Chalk River Nuclear Reactor Explosion and Meltdown Summary

  • Last updated on November 10, 2022

Human error and mechanical failure caused an explosion in and a partial meltdown of the Chalk River reactor core. Public outcry was lacking after the accident, largely because nuclear energy was a new, if not unknown and thus insignificant, entity.

Summary of Event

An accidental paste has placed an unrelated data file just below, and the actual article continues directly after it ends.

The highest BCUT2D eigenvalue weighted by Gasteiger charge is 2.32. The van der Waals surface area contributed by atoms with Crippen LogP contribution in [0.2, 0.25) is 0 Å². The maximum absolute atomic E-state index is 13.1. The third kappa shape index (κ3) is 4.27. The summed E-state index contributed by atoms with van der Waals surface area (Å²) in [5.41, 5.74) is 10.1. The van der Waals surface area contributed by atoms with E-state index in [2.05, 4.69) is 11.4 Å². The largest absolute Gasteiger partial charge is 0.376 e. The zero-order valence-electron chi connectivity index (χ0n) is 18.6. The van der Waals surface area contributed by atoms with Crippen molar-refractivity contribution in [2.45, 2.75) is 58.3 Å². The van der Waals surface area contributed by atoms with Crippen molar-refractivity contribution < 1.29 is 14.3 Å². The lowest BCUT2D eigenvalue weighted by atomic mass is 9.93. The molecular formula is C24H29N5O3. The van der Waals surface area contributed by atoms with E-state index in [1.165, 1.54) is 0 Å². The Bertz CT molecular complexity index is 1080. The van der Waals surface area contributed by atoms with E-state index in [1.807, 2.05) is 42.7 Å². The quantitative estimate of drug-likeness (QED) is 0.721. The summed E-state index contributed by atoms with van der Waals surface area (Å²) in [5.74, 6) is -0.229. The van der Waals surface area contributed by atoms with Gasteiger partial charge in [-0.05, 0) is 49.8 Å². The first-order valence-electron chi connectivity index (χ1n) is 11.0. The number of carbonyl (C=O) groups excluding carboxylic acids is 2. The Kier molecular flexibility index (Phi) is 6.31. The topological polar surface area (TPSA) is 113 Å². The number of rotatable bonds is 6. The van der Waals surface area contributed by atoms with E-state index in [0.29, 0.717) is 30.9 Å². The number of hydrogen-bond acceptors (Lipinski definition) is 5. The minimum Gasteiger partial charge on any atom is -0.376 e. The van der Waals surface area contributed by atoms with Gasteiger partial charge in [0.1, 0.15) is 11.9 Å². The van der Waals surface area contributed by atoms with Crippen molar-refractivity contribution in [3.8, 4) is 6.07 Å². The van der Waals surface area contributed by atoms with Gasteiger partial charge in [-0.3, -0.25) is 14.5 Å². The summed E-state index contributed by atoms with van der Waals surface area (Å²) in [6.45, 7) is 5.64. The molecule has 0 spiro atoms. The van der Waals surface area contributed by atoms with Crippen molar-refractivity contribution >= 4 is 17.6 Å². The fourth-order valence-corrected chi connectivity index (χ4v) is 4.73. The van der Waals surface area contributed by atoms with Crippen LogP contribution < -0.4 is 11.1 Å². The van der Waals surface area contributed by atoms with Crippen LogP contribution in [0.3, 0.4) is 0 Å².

On December 12, 1952, a series of events occurred at the experimental nuclear reactor at Chalk River, Ontario, about 100 miles northwest of Ottawa, which presaged the pattern of nearly every nuclear reactor disaster that followed. The reactor was not part of an electrical-power station. Rather, it had been designed as a plutonium generator, but was later used as a research tool to test nuclear fuels and materials. Chalk River nuclear accident (1952) Nuclear energy;accidents [kw]Chalk River Nuclear Reactor Explosion and Meltdown (Dec. 12, 1952) [kw]Nuclear Reactor Explosion and Meltdown, Chalk River (Dec. 12, 1952) [kw]Reactor Explosion and Meltdown, Chalk River Nuclear (Dec. 12, 1952) [kw]Explosion and Meltdown, Chalk River Nuclear Reactor (Dec. 12, 1952) [kw]Meltdown, Chalk River Nuclear Reactor Explosion and (Dec. 12, 1952) Chalk River nuclear accident (1952) Nuclear energy;accidents [g]North America;Dec. 12, 1952: Chalk River Nuclear Reactor Explosion and Meltdown[03980] [g]Canada;Dec. 12, 1952: Chalk River Nuclear Reactor Explosion and Meltdown[03980] [c]Disasters;Dec. 12, 1952: Chalk River Nuclear Reactor Explosion and Meltdown[03980] [c]Environmental issues;Dec. 12, 1952: Chalk River Nuclear Reactor Explosion and Meltdown[03980] [c]Energy;Dec. 12, 1952: Chalk River Nuclear Reactor Explosion and Meltdown[03980] Mackenzie, C. J. Lewis, W. B.